But this is something that's always pissed me off in the past about some people, who assume that just because someone doesn't get all het up on the outside and panicking, it's a sign of them not caring. Quite the opposite, my gun-jumping friend. Y'know, some of us are able to put our own emotional responses on a backburner in order to put higher priority on the needs of others and the importance of finding a solution to a problem. It's called being calm in a crisis and is a highly valued skill in most societies, not something to be criticised or condemned
    Ils se d�merdent, les mecs: trop bon, trop con..................................MY BLOG!

    "When it all comes down to dust
    I will kill you if I must
    I will help you if I can" - Leonard Cohen

  7. #37
    Senior Member INTJMom's Avatar
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    Quote Originally Posted by substitute View Post
    ...who assume that just because someone doesn't get all het up on the outside and panicking, it's a sign of them not caring. Quite the opposite, my gun-jumping friend. Y'know, some of us are able to put our own emotional responses on a backburner in order to put higher priority on the needs of others and the importance of finding a solution to a problem. It's called being calm in a crisis and is a highly valued skill in most societies...
    I have this ability too, and I think it comes across like I don't care, but you're right - if I get all emotionally worked up, I'm not going to be calm enough to think of a solution.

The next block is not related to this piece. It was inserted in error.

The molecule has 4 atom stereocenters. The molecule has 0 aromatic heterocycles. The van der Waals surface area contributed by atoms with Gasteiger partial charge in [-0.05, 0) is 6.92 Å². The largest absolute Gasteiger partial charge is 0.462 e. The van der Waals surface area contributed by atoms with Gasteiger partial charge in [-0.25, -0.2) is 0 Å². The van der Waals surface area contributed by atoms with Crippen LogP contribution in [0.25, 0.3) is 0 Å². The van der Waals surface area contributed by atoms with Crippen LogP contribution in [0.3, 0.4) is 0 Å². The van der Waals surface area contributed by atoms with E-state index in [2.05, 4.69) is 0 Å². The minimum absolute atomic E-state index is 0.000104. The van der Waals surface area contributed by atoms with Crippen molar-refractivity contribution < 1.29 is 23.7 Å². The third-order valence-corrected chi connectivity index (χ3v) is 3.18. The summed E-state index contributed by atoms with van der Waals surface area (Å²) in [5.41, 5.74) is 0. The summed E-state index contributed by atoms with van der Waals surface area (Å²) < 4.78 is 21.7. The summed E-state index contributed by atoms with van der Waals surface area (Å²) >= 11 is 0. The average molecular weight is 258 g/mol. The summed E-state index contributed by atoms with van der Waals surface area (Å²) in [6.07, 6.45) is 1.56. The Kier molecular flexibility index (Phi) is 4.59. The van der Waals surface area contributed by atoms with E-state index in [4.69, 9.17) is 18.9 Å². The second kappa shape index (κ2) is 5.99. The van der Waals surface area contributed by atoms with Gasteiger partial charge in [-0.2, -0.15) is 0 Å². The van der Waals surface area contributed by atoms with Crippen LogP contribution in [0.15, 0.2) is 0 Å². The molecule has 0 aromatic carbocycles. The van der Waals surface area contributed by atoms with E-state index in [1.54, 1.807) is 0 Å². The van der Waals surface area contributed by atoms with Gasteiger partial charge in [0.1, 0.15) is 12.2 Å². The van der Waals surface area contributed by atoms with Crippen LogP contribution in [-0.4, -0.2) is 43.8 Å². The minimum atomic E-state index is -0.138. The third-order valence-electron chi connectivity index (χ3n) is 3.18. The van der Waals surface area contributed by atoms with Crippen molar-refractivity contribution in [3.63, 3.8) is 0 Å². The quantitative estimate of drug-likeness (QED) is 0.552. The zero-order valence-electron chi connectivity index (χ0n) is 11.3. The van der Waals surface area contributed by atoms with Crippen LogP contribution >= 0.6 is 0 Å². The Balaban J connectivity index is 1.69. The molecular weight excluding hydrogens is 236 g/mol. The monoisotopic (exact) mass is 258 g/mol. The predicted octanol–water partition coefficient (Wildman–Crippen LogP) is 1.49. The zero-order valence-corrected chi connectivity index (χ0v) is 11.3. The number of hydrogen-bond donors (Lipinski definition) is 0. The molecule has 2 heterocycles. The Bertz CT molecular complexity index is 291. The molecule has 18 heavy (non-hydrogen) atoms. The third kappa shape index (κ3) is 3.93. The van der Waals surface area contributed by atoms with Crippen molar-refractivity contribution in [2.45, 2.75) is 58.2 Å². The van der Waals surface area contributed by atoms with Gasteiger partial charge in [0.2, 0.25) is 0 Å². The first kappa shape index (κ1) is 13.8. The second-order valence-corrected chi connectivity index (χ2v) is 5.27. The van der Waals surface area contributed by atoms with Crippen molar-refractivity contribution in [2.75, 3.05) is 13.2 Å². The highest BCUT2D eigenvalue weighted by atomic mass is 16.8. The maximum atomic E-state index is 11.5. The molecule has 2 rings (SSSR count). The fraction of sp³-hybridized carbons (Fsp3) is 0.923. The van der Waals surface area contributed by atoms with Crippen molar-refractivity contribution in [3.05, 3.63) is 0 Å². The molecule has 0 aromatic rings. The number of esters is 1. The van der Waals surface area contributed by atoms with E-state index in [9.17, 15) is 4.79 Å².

8. #38
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    Quote Originally Posted by INTJMom View Post
    I have this ability too, and I think it comes across like I don't care, but you're right - if I get all emotionally worked up, I'm not going to be calm enough to think of a solution.
    rambling story alert!

    I remember when my daughter got hit by a car. I saw her cartwheel across the road and land on the kerb, shaking, in shock, and then screaming like the very hounds of hell. I dropped what I was carrying and rushed over, but as soon as I saw that it was, at most, a broken foot, the worry was over. I knew immediately that it'd be fixable, nothing permanent or life threatening, so the panic was over for me and it was just a case of gritting my teeth through all the motions - calling an ambulance, waiting in casualty, having to find someone to look after my other daughter while I stayed with her in hospital for a day or so, then having her hobbling around on crutches for a few weeks and milking it for all it was worth.

    So I called the ambulance on my cellphone and just sat waiting with her and the other one (the autistic one, who was unaffected by it all except just curious lol), for it to arrive while she screamed and screamed and screamed. I just blocked it out and I might've been singing '99 bottles of beer on the wall' for all that I was bothered. Of course, I wanted to take her pain away but I couldn't, I knew I couldn't, so I just sat tight and waited.

    Meanwhile, some woman came flouncing out from a nearby house, announcing that everything was alright now, as she was a nursery nurse. Wtf? I laughed and said to her dryly, "What, have you brought your emergency storybook?" And she scowled at me and started coddling and fussing over my daughter, asking her questions that she clearly had no interest in answering because she was too busy screaming and being in pain. More 'concerned residents and locals' emerged from god knows where, and before long we were surrounded by worrying, fussing strangers. Meanwhile I just sat there, holding her still and hugging her, thinking about how I was going to manage the next couple of days of chaos and devising plans and solutions.